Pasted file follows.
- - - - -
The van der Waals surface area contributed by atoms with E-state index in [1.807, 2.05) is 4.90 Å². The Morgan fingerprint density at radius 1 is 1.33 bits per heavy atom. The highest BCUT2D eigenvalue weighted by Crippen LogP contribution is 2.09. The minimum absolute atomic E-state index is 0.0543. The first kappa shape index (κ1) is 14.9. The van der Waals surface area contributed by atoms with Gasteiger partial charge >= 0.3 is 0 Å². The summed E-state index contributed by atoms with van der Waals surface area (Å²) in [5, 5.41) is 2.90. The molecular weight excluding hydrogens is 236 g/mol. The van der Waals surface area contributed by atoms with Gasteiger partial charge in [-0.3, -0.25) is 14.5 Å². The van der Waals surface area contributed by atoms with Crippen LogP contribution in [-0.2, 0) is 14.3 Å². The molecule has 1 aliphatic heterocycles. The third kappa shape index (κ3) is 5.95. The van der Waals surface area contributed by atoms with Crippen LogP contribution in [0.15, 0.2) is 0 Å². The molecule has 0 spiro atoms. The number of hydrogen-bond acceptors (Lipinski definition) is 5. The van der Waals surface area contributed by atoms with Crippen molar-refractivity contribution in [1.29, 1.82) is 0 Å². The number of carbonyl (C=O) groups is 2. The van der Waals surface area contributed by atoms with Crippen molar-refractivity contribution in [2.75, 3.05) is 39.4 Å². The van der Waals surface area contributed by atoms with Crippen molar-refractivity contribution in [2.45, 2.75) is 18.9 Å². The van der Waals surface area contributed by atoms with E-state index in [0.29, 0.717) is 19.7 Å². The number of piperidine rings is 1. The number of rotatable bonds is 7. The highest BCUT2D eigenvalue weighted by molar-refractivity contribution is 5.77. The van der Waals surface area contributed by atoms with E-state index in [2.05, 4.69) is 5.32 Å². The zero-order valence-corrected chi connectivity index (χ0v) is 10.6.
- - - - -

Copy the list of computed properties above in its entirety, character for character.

The van der Waals surface area contributed by atoms with E-state index in [1.807, 2.05) is 4.90 Å². The Morgan fingerprint density at radius 1 is 1.33 bits per heavy atom. The highest BCUT2D eigenvalue weighted by Crippen LogP contribution is 2.09. The minimum absolute atomic E-state index is 0.0543. The first kappa shape index (κ1) is 14.9. The van der Waals surface area contributed by atoms with Gasteiger partial charge >= 0.3 is 0 Å². The summed E-state index contributed by atoms with van der Waals surface area (Å²) in [5, 5.41) is 2.90. The molecular weight excluding hydrogens is 236 g/mol. The van der Waals surface area contributed by atoms with Gasteiger partial charge in [-0.3, -0.25) is 14.5 Å². The van der Waals surface area contributed by atoms with Crippen LogP contribution in [-0.2, 0) is 14.3 Å². The molecule has 1 aliphatic heterocycles. The third kappa shape index (κ3) is 5.95. The van der Waals surface area contributed by atoms with Crippen LogP contribution in [0.15, 0.2) is 0 Å². The molecule has 0 spiro atoms. The number of hydrogen-bond acceptors (Lipinski definition) is 5. The van der Waals surface area contributed by atoms with Crippen molar-refractivity contribution in [1.29, 1.82) is 0 Å². The number of carbonyl (C=O) groups is 2. The van der Waals surface area contributed by atoms with Crippen molar-refractivity contribution in [2.75, 3.05) is 39.4 Å². The van der Waals surface area contributed by atoms with Crippen molar-refractivity contribution in [2.45, 2.75) is 18.9 Å². The van der Waals surface area contributed by atoms with E-state index in [0.29, 0.717) is 19.7 Å². The number of piperidine rings is 1. The number of rotatable bonds is 7. The highest BCUT2D eigenvalue weighted by molar-refractivity contribution is 5.77. The van der Waals surface area contributed by atoms with E-state index in [2.05, 4.69) is 5.32 Å². The zero-order valence-corrected chi connectivity index (χ0v) is 10.6.